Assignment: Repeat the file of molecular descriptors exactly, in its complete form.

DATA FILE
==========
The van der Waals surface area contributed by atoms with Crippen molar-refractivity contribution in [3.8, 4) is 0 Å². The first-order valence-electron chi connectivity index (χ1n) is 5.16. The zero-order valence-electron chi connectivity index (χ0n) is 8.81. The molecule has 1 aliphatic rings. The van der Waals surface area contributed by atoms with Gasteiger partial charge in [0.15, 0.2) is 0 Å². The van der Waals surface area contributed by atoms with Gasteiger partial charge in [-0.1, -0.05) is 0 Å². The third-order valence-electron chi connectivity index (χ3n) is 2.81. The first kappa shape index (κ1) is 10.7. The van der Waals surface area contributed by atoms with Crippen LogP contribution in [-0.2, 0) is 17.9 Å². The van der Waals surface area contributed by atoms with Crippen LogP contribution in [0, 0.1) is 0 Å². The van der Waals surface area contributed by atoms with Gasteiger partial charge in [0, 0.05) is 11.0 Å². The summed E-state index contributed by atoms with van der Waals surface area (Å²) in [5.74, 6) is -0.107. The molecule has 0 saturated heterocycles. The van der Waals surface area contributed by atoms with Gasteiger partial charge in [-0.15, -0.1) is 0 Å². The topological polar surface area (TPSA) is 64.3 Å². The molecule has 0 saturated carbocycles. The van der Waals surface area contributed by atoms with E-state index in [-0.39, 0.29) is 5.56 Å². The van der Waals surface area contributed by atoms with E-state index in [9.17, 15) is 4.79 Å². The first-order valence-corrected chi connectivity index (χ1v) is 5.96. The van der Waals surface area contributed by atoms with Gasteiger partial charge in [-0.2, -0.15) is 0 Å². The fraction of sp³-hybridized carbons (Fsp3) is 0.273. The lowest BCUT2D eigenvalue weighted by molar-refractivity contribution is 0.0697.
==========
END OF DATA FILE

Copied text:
The van der Waals surface area contributed by atoms with Crippen molar-refractivity contribution in [3.8, 4) is 0 Å². The first-order valence-electron chi connectivity index (χ1n) is 5.16. The zero-order valence-electron chi connectivity index (χ0n) is 8.81. The molecule has 1 aliphatic rings. The van der Waals surface area contributed by atoms with Gasteiger partial charge in [0.15, 0.2) is 0 Å². The van der Waals surface area contributed by atoms with Gasteiger partial charge in [-0.1, -0.05) is 0 Å². The third-order valence-electron chi connectivity index (χ3n) is 2.81. The first kappa shape index (κ1) is 10.7. The van der Waals surface area contributed by atoms with Crippen LogP contribution in [-0.2, 0) is 17.9 Å². The van der Waals surface area contributed by atoms with Crippen LogP contribution in [0, 0.1) is 0 Å². The van der Waals surface area contributed by atoms with Gasteiger partial charge in [0, 0.05) is 11.0 Å². The summed E-state index contributed by atoms with van der Waals surface area (Å²) in [5.74, 6) is -0.107. The molecule has 0 saturated heterocycles. The van der Waals surface area contributed by atoms with Gasteiger partial charge in [-0.15, -0.1) is 0 Å². The topological polar surface area (TPSA) is 64.3 Å². The molecule has 0 saturated carbocycles. The van der Waals surface area contributed by atoms with E-state index in [-0.39, 0.29) is 5.56 Å². The van der Waals surface area contributed by atoms with E-state index in [9.17, 15) is 4.79 Å². The first-order valence-corrected chi connectivity index (χ1v) is 5.96. The van der Waals surface area contributed by atoms with Gasteiger partial charge in [-0.2, -0.15) is 0 Å². The fraction of sp³-hybridized carbons (Fsp3) is 0.273. The lowest BCUT2D eigenvalue weighted by molar-refractivity contribution is 0.0697.